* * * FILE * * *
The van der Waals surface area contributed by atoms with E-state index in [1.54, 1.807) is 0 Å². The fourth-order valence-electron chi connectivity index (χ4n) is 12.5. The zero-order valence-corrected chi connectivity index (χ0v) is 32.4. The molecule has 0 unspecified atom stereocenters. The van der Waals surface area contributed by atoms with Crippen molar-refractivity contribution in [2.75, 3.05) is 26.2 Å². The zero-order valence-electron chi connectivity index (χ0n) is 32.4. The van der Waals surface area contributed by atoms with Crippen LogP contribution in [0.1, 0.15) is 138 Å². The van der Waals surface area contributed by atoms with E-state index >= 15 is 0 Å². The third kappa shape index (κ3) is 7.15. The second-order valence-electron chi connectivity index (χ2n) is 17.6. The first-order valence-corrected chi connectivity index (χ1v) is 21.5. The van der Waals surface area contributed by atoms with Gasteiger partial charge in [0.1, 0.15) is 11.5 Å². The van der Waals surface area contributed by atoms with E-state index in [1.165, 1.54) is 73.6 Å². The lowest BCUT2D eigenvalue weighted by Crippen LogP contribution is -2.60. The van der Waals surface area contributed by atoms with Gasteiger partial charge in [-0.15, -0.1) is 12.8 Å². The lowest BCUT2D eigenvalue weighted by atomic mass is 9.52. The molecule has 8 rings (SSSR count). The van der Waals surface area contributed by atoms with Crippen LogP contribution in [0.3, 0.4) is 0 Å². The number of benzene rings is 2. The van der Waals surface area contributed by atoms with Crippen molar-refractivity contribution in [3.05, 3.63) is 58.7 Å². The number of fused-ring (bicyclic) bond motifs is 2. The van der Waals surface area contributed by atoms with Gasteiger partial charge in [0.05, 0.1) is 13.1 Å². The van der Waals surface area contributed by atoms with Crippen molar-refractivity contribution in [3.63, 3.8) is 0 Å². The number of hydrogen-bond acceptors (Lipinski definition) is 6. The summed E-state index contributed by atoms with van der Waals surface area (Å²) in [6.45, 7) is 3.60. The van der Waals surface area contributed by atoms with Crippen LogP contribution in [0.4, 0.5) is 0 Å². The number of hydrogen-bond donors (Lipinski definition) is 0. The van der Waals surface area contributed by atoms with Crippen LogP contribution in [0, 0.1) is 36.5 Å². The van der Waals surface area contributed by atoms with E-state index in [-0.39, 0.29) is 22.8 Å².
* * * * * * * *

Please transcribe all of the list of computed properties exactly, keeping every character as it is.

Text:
The van der Waals surface area contributed by atoms with E-state index in [1.54, 1.807) is 0 Å². The fourth-order valence-electron chi connectivity index (χ4n) is 12.5. The zero-order valence-corrected chi connectivity index (χ0v) is 32.4. The molecule has 0 unspecified atom stereocenters. The van der Waals surface area contributed by atoms with Crippen molar-refractivity contribution in [2.75, 3.05) is 26.2 Å². The zero-order valence-electron chi connectivity index (χ0n) is 32.4. The van der Waals surface area contributed by atoms with Crippen LogP contribution in [0.1, 0.15) is 138 Å². The van der Waals surface area contributed by atoms with E-state index >= 15 is 0 Å². The third kappa shape index (κ3) is 7.15. The second-order valence-electron chi connectivity index (χ2n) is 17.6. The first-order valence-corrected chi connectivity index (χ1v) is 21.5. The van der Waals surface area contributed by atoms with Gasteiger partial charge in [0.1, 0.15) is 11.5 Å². The van der Waals surface area contributed by atoms with E-state index in [1.165, 1.54) is 73.6 Å². The lowest BCUT2D eigenvalue weighted by Crippen LogP contribution is -2.60. The van der Waals surface area contributed by atoms with Gasteiger partial charge in [-0.15, -0.1) is 12.8 Å². The lowest BCUT2D eigenvalue weighted by atomic mass is 9.52. The molecule has 8 rings (SSSR count). The van der Waals surface area contributed by atoms with Crippen LogP contribution in [0.3, 0.4) is 0 Å². The number of benzene rings is 2. The van der Waals surface area contributed by atoms with Crippen molar-refractivity contribution in [3.05, 3.63) is 58.7 Å². The number of fused-ring (bicyclic) bond motifs is 2. The van der Waals surface area contributed by atoms with Gasteiger partial charge in [0.05, 0.1) is 13.1 Å². The van der Waals surface area contributed by atoms with Crippen molar-refractivity contribution in [3.63, 3.8) is 0 Å². The number of hydrogen-bond acceptors (Lipinski definition) is 6. The summed E-state index contributed by atoms with van der Waals surface area (Å²) in [6.45, 7) is 3.60. The van der Waals surface area contributed by atoms with Crippen LogP contribution in [0.4, 0.5) is 0 Å². The number of hydrogen-bond donors (Lipinski definition) is 0. The van der Waals surface area contributed by atoms with Crippen LogP contribution in [0, 0.1) is 36.5 Å². The van der Waals surface area contributed by atoms with E-state index in [-0.39, 0.29) is 22.8 Å².